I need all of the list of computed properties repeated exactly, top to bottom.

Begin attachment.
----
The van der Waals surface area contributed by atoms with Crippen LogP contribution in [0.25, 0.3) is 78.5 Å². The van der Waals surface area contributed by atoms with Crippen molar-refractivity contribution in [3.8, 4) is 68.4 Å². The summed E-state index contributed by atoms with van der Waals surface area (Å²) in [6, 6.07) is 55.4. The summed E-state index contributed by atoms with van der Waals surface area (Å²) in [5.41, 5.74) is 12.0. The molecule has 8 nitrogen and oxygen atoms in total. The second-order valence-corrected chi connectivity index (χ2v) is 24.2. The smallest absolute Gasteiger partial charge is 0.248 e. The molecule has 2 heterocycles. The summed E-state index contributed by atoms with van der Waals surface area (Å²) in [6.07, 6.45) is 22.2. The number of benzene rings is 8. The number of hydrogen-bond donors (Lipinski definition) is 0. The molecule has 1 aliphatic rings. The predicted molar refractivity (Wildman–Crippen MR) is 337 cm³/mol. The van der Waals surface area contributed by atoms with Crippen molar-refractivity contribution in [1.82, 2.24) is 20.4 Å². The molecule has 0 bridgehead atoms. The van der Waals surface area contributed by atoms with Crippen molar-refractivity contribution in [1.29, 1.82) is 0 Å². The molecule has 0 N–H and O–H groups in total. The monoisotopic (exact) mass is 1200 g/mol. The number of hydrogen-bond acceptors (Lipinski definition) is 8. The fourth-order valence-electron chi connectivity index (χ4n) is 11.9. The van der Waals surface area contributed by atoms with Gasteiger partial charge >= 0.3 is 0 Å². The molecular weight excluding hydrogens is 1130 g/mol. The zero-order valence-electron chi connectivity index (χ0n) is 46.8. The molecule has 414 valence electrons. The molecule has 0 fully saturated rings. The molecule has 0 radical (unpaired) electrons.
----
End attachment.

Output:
The van der Waals surface area contributed by atoms with Crippen LogP contribution in [0.25, 0.3) is 78.5 Å². The van der Waals surface area contributed by atoms with Crippen molar-refractivity contribution in [3.8, 4) is 68.4 Å². The summed E-state index contributed by atoms with van der Waals surface area (Å²) in [6, 6.07) is 55.4. The summed E-state index contributed by atoms with van der Waals surface area (Å²) in [5.41, 5.74) is 12.0. The molecule has 8 nitrogen and oxygen atoms in total. The second-order valence-corrected chi connectivity index (χ2v) is 24.2. The smallest absolute Gasteiger partial charge is 0.248 e. The molecule has 2 heterocycles. The summed E-state index contributed by atoms with van der Waals surface area (Å²) in [6.07, 6.45) is 22.2. The number of benzene rings is 8. The number of hydrogen-bond donors (Lipinski definition) is 0. The molecule has 1 aliphatic rings. The predicted molar refractivity (Wildman–Crippen MR) is 337 cm³/mol. The van der Waals surface area contributed by atoms with Crippen molar-refractivity contribution in [1.82, 2.24) is 20.4 Å². The molecule has 0 bridgehead atoms. The van der Waals surface area contributed by atoms with Crippen molar-refractivity contribution in [1.29, 1.82) is 0 Å². The molecule has 0 N–H and O–H groups in total. The monoisotopic (exact) mass is 1200 g/mol. The number of hydrogen-bond acceptors (Lipinski definition) is 8. The fourth-order valence-electron chi connectivity index (χ4n) is 11.9. The van der Waals surface area contributed by atoms with Gasteiger partial charge >= 0.3 is 0 Å². The molecular weight excluding hydrogens is 1130 g/mol. The zero-order valence-electron chi connectivity index (χ0n) is 46.8. The molecule has 414 valence electrons. The molecule has 0 fully saturated rings. The molecule has 0 radical (unpaired) electrons.